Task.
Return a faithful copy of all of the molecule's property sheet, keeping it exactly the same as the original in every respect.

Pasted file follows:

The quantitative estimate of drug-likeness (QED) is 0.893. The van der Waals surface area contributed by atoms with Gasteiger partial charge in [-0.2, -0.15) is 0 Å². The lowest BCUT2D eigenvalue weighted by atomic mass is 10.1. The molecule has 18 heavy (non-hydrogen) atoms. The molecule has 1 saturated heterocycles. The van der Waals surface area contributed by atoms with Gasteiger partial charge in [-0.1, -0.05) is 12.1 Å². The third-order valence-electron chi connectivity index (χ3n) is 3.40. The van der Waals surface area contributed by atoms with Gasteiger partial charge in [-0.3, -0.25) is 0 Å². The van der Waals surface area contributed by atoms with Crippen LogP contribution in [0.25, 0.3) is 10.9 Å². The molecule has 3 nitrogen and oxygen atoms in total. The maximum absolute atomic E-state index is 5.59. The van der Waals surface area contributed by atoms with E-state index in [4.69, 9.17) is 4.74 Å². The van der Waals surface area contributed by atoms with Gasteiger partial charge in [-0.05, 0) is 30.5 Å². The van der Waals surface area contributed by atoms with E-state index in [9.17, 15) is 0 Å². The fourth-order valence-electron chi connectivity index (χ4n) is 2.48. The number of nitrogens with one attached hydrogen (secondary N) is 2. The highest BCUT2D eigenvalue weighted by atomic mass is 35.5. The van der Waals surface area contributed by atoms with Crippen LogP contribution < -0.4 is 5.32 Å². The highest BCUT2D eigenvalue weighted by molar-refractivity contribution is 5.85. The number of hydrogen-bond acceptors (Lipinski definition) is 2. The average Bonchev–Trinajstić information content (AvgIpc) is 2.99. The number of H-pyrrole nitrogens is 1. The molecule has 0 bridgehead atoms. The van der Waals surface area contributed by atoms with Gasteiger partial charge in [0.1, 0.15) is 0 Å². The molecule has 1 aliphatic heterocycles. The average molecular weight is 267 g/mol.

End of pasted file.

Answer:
The quantitative estimate of drug-likeness (QED) is 0.893. The van der Waals surface area contributed by atoms with Gasteiger partial charge in [-0.2, -0.15) is 0 Å². The lowest BCUT2D eigenvalue weighted by atomic mass is 10.1. The molecule has 18 heavy (non-hydrogen) atoms. The molecule has 1 saturated heterocycles. The van der Waals surface area contributed by atoms with Gasteiger partial charge in [-0.1, -0.05) is 12.1 Å². The third-order valence-electron chi connectivity index (χ3n) is 3.40. The van der Waals surface area contributed by atoms with Gasteiger partial charge in [-0.3, -0.25) is 0 Å². The van der Waals surface area contributed by atoms with Crippen LogP contribution in [0.25, 0.3) is 10.9 Å². The molecule has 3 nitrogen and oxygen atoms in total. The maximum absolute atomic E-state index is 5.59. The van der Waals surface area contributed by atoms with E-state index in [4.69, 9.17) is 4.74 Å². The van der Waals surface area contributed by atoms with Gasteiger partial charge in [-0.05, 0) is 30.5 Å². The van der Waals surface area contributed by atoms with E-state index in [9.17, 15) is 0 Å². The fourth-order valence-electron chi connectivity index (χ4n) is 2.48. The number of nitrogens with one attached hydrogen (secondary N) is 2. The highest BCUT2D eigenvalue weighted by atomic mass is 35.5. The van der Waals surface area contributed by atoms with Crippen LogP contribution < -0.4 is 5.32 Å². The highest BCUT2D eigenvalue weighted by molar-refractivity contribution is 5.85. The number of hydrogen-bond acceptors (Lipinski definition) is 2. The average Bonchev–Trinajstić information content (AvgIpc) is 2.99. The number of H-pyrrole nitrogens is 1. The molecule has 0 bridgehead atoms. The van der Waals surface area contributed by atoms with Gasteiger partial charge in [0.1, 0.15) is 0 Å². The molecule has 1 aliphatic heterocycles. The average molecular weight is 267 g/mol.